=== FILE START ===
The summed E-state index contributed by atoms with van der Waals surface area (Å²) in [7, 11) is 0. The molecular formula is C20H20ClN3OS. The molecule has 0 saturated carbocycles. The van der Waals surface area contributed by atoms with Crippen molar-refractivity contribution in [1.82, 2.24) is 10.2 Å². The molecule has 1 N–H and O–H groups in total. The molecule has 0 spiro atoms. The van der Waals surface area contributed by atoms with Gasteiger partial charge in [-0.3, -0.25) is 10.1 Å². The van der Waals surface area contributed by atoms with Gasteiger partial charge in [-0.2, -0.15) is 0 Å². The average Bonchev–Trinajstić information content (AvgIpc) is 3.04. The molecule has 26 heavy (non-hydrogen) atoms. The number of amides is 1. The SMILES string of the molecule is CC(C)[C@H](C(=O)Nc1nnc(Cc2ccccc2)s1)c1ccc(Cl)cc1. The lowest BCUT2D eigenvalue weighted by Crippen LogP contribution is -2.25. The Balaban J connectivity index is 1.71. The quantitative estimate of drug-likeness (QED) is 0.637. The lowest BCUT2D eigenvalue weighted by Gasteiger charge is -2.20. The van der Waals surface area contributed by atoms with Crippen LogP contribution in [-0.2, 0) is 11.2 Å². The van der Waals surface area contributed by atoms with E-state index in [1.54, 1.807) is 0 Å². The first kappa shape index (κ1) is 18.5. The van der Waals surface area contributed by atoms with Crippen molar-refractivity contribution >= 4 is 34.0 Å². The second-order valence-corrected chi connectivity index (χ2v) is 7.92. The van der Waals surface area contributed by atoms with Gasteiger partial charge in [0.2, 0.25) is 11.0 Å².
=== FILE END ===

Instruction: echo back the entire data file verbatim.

The summed E-state index contributed by atoms with van der Waals surface area (Å²) in [7, 11) is 0. The molecular formula is C20H20ClN3OS. The molecule has 0 saturated carbocycles. The van der Waals surface area contributed by atoms with Crippen molar-refractivity contribution in [1.82, 2.24) is 10.2 Å². The molecule has 1 N–H and O–H groups in total. The molecule has 0 spiro atoms. The van der Waals surface area contributed by atoms with Gasteiger partial charge in [-0.3, -0.25) is 10.1 Å². The van der Waals surface area contributed by atoms with Gasteiger partial charge in [-0.2, -0.15) is 0 Å². The average Bonchev–Trinajstić information content (AvgIpc) is 3.04. The molecule has 26 heavy (non-hydrogen) atoms. The number of amides is 1. The SMILES string of the molecule is CC(C)[C@H](C(=O)Nc1nnc(Cc2ccccc2)s1)c1ccc(Cl)cc1. The lowest BCUT2D eigenvalue weighted by Crippen LogP contribution is -2.25. The Balaban J connectivity index is 1.71. The quantitative estimate of drug-likeness (QED) is 0.637. The lowest BCUT2D eigenvalue weighted by Gasteiger charge is -2.20. The van der Waals surface area contributed by atoms with Crippen LogP contribution in [-0.2, 0) is 11.2 Å². The van der Waals surface area contributed by atoms with E-state index in [1.54, 1.807) is 0 Å². The first kappa shape index (κ1) is 18.5. The van der Waals surface area contributed by atoms with Crippen molar-refractivity contribution >= 4 is 34.0 Å². The second-order valence-corrected chi connectivity index (χ2v) is 7.92. The van der Waals surface area contributed by atoms with Gasteiger partial charge in [0.2, 0.25) is 11.0 Å².